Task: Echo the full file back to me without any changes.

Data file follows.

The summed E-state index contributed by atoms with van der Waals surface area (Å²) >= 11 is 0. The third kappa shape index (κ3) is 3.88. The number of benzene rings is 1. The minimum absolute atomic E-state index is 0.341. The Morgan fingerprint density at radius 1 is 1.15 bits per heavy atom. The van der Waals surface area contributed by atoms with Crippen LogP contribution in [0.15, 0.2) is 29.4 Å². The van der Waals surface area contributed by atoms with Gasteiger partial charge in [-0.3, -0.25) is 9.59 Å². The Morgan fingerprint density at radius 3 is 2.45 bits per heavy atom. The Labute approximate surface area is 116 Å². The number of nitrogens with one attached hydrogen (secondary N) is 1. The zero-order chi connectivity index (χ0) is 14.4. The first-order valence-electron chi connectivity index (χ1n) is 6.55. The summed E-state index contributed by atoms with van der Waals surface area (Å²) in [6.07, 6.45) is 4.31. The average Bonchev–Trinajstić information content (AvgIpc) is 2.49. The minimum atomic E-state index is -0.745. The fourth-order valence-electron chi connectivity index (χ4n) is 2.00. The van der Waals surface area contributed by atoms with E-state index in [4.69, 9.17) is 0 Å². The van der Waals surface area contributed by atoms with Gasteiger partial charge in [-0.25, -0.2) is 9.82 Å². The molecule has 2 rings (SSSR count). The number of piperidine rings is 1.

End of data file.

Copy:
The summed E-state index contributed by atoms with van der Waals surface area (Å²) >= 11 is 0. The third kappa shape index (κ3) is 3.88. The number of benzene rings is 1. The minimum absolute atomic E-state index is 0.341. The Morgan fingerprint density at radius 1 is 1.15 bits per heavy atom. The van der Waals surface area contributed by atoms with Crippen LogP contribution in [0.15, 0.2) is 29.4 Å². The van der Waals surface area contributed by atoms with Gasteiger partial charge in [-0.3, -0.25) is 9.59 Å². The Morgan fingerprint density at radius 3 is 2.45 bits per heavy atom. The Labute approximate surface area is 116 Å². The number of nitrogens with one attached hydrogen (secondary N) is 1. The zero-order chi connectivity index (χ0) is 14.4. The first-order valence-electron chi connectivity index (χ1n) is 6.55. The summed E-state index contributed by atoms with van der Waals surface area (Å²) in [6.07, 6.45) is 4.31. The average Bonchev–Trinajstić information content (AvgIpc) is 2.49. The minimum atomic E-state index is -0.745. The fourth-order valence-electron chi connectivity index (χ4n) is 2.00. The van der Waals surface area contributed by atoms with E-state index in [4.69, 9.17) is 0 Å². The van der Waals surface area contributed by atoms with Gasteiger partial charge in [-0.25, -0.2) is 9.82 Å². The molecule has 2 rings (SSSR count). The number of piperidine rings is 1.